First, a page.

It’s one issue that can quickly reignite local levels of heightened asbestos awareness and concern. In 2016, there is still the persisting, widespread risk of exposure to asbestos insulation laying hidden in millions of properties around Britain, yet the deadly materials may only be unexpectedly discovered during local repairs or renovation. Rarely a week passes without one report at least of a builder, plumber or electrician disturbing asbestos insulation at a school, housing estate or another public premises, such as a library, council offices, sports centre or even a swimming pool.

Unfortunately, in a number of cases the discovery is just the beginning of any number of ‘red flag’ issues. Recently, a gas engineer discovered asbestos insulation board surrounding an old warm air heating system he was removing at a residential property. But instead of carrying the required safety procedures for secure asbestos waste removal, the engineer ignored all concerns raised by tenants at the property and simply treated the boards as ordinary building materials, which were then stored at his yard.

Failing to recognise the materials during removal

The problems of small firms appearing to wilfully disregard the rules, as set out in the Control of Asbestos Regulations (CAR 2006/12), are often the result of neglecting to carry out a pre-works asbestos survey, “cutting corners” to quickly complete the job or simply failing to recognise the materials during removal.

After worried tenants alerted the Health and Safety Executive (HSE), a subsequent investigation found that the engineer failed to wear any protective clothing or special breathing apparatus when he was removing the asbestos boards. HSE also pointed out that no safety measures were put in place to seal off the affected area, which is required to prevent the spread of airborne asbestos dust posing a health threat to others, in this case, tenants and nearby residents.

At the court hearing, the engineer pleaded guilty of breaching Section 3(2) of the Health and Safety at Work etc Act 1974, and was fined a total of £1371 inc. costs.

Panelled over or hidden under layers of plaster or paint

Overwhelming evidence that breathing in the fibre dust can eventually cause mesothelioma, asbestos-related cancer, and other asbestosis conditions, such as pleural plaques led to increased workplace legislation and a decline of imports from the late 1970s. However, both the HSE and the professional building industry repeatedly warn that no property built or renovated at any time up to 2000 – public, private or commercial – should ever be considered free of asbestos materials.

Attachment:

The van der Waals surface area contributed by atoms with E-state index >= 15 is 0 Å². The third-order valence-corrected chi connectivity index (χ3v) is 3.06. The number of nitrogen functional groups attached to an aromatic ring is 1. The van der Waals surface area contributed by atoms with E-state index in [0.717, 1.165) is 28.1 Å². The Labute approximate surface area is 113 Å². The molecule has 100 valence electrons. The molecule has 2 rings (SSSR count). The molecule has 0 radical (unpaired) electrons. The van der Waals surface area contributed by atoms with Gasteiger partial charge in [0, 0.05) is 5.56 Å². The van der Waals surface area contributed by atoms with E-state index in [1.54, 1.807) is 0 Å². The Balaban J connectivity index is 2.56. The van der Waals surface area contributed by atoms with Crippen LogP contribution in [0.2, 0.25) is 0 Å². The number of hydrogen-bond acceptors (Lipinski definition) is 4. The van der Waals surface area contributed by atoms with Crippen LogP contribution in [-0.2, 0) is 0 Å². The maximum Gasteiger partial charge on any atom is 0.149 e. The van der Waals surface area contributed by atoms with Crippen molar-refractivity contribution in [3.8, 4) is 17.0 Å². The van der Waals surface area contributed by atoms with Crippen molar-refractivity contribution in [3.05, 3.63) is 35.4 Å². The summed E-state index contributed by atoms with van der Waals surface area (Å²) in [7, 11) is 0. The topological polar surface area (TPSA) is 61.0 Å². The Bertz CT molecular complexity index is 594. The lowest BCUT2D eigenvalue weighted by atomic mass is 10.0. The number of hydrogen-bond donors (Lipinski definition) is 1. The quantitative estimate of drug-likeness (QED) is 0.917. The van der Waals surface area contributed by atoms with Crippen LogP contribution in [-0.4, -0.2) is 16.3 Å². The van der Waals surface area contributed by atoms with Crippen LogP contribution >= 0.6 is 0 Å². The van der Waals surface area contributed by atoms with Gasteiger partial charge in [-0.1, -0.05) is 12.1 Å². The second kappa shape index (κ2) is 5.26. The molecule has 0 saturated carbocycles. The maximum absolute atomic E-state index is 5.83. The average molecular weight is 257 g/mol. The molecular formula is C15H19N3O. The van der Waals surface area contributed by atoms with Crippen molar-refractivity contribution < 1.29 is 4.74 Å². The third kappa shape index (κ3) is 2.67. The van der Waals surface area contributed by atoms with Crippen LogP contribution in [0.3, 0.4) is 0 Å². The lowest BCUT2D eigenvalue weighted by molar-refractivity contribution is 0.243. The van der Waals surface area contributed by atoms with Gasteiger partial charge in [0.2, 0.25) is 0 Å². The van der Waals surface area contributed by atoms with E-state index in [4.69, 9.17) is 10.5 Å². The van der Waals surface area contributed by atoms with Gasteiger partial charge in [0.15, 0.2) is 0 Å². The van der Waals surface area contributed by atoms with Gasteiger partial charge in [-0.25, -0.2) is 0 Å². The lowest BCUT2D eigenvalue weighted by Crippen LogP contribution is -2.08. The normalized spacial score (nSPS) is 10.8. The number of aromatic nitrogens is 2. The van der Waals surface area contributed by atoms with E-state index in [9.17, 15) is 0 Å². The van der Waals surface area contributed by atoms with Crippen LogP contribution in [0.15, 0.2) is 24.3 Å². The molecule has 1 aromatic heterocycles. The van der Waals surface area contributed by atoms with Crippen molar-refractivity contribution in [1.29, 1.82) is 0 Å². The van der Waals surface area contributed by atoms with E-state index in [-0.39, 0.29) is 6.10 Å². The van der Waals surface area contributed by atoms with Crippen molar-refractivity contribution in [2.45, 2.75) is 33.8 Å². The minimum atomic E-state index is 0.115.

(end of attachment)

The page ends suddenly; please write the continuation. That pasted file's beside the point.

Asbestos boards, textured coatings, tiles or infill can often be panelled over or hidden under layers of plaster or paint since first being installed decades earlier.

Despite the subsequent UK ban on using the most dangerous brown and blue asbestos types in July 1985, the building industry was still allowed to continue using up their stocks of white asbestos for at least another 10 years. White asbestos was finally banned in late 1999.

Following the hearing, a spokesman for HSE said that “Tradesmen should be aware that asbestos can be found in any industrial or residential building built or refurbished before the year 2000”.

Occupational contact with asbestos materials

The HSE regularly create awareness campaigns specifically aimed at informing construction workers, plumbers, electricians and heating engineers of the daily risks of exposure to asbestos. Many professional construction bodies also constantly provide access to numerous asbestos training courses, which are displayed online and widely available at all times.

One nationwide tradesmen survey previously found that more than half said they “never asked if the site they are working on has been checked for asbestos before they start the job” and one in ten said they have “felt under pressure to continue working even if they thought asbestos was present”.

More than 1.8 million people continue to come into occupational contact with asbestos materials, most of whom are employed in the building industry and related skill trades, such as electricians and carpenters, according to the HSE. Plumbers and heating installers are more frequently exposed to asbestos than nearly all other tradesman – an average of 140 times per year, or nearly three times a week.

Greater emphasis to manage and monitor work

On 6th April 2015, The Construction (Design and Management) Regulations 2015 (CDM 2015) came into force with the aim of improving health and safety standards. Updating the CDM 2007 regulations, a greater emphasis is placed upon the primary duty of any building or demolition contractor to manage and monitor the work under their control in a way that ensures the health and safety of anyone it might affect (including members of the public).

The key guidelines not only include the “planning and managing risk from start to finish” but also, the coordination and “effective communication” of all risks, works and information with “those who need to know”.